Get to know your new environment. When you have freshman orientation, you receive a lot of material that explains the school's resources. Don't simply stack the materials in a corner; take the time to read them, highlighting areas of interest. Next, find out how to get involved. Take note of where the health services, career centers, tutoring centers, and financial aid offices are located. You will spend a lot of time in these places if you're taking full advantage of your college's resources. Also, visit the minority/diversity office for more services. Or maybe there's a school newspaper, an Intranet, or a school Website that you can peruse. For example, Georgetown University outlines a full plan on its Website to let yon know what you should be doing each year. Also, consider volunteering as a tour guide to experience your school and gain firsthand exposure to all it has to offer.
Make the grade. Although some say the economy is picking up, it's still an employer's market. That means you want to do "all you can to distinguish yourself from the pack. "I plan to make As," says Graham. "I know I have to study more ... but I look around the class to see who's naturally talented and then look at what I need to do to get there." Even if you're not the smartest kid in the class, you can improve your GPA by getting a tutor, attending a writing workshop, going to study groups, and asking your professors for help. When you get in front of potential employers, however, "they are not just looking for that top GPA; they are looking for students to articulate what they've learned, expecting to hear what you bring to the table," says Jean Muhammad, a former visiting professor at Florida A&M University who taught professional development courses until last spring. "It's that business entity that goes beyond the grades."
Develop a team of supporters. It's very important to gather with like-minded individuals, from peers to mentors to advisers. "Surround yourself with achievers--peers who are really serious about succeeding. Share your story with them and vice versa to help you get through the tough times," says Kim Wells, director of the career services office at Howard University. "You can seek them out just by conversation. You'll hear the ones who have lofty goals about being a doctor, senator, etc., and then decide for yourself who has the same level of energy that you have." In addition, meet with your academic adviser to discuss career goals, registration requirements, deadlines, and perhaps, upcoming internship opportunities.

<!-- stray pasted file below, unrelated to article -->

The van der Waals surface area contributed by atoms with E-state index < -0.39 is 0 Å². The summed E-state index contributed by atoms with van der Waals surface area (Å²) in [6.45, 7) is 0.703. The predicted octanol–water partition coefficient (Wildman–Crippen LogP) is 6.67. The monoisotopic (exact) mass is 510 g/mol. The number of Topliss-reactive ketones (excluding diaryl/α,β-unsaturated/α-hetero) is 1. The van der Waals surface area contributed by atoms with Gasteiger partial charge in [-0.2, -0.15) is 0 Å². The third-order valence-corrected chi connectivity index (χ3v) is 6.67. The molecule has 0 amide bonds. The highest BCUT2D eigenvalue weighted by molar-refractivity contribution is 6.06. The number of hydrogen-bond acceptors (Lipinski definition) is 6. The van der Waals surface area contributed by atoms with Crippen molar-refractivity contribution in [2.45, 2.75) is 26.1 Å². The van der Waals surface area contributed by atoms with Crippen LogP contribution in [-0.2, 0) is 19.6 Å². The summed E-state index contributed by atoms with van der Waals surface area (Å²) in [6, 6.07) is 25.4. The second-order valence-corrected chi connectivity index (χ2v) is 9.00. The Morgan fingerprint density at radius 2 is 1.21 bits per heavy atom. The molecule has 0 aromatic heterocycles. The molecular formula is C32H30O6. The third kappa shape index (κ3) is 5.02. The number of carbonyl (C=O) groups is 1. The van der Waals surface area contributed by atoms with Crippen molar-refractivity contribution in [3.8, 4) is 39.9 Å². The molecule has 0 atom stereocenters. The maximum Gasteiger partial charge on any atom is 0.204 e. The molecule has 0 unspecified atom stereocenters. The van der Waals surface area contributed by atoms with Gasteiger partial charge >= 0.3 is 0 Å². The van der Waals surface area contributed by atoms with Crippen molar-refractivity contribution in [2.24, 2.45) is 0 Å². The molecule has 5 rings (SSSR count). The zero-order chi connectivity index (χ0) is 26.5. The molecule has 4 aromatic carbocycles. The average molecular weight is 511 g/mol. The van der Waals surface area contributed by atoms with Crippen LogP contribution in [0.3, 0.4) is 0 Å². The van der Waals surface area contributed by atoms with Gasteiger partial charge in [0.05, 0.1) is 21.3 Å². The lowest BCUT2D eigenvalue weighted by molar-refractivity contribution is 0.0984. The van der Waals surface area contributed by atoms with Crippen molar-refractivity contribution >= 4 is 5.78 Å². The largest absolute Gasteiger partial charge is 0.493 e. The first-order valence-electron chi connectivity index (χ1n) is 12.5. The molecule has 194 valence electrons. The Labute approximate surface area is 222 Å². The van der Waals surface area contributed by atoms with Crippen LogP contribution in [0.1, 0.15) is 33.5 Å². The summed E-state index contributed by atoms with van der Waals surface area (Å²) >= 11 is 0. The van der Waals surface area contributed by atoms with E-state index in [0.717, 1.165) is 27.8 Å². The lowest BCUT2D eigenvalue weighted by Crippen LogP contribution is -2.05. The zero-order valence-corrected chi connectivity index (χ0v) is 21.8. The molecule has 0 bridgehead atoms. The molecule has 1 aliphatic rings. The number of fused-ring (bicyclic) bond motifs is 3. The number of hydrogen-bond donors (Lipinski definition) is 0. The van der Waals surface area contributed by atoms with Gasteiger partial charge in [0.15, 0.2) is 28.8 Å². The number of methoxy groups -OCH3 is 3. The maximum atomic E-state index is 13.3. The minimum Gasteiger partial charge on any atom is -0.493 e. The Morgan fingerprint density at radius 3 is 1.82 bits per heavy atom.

Your adviser can offer academic support throughout your college career, so consult him or her often. It might be prudent to speak to the dean of students and the head of the major and minor academic departments you're considering. It's this group that will help you focus on the task at hand--whether the goal is to become a world-famous botanist or travel the globe on a peace mission, Ask lots of questions, pay attention to the advice, and commit Lot, he process, even if you are not clear about the end result.
Put the social scene into perspective. This is a great time to make friends with people who will become Lifelong buddies, But you don't want to become a social butterfly to the detriment of your schoolwork. "Often, it's hard to make the transition into having that much freedom," says Carol J. Carter, author of Majoring in the Rest of Your Life, Fourth Edition (Lift-Bound; $16.95). "It's better to be moderate as you enter your freshman year. Don't skip going to parties; just don't go to them five nights a week." For tips on time management, see sidebar "Back-to-School Basics."
Start small. You don't have to do everything at once. "You need to take care of yourself first," says Carter, who is also founder and president of LifeBound (www.lifebound.com), a seminar and coaching company for high school and college students. "For example, instead of taking 18 credits, take 12. Once you've proven yourself [and have mastered the amount of work], you can increase your course load." The idea is to start small so that...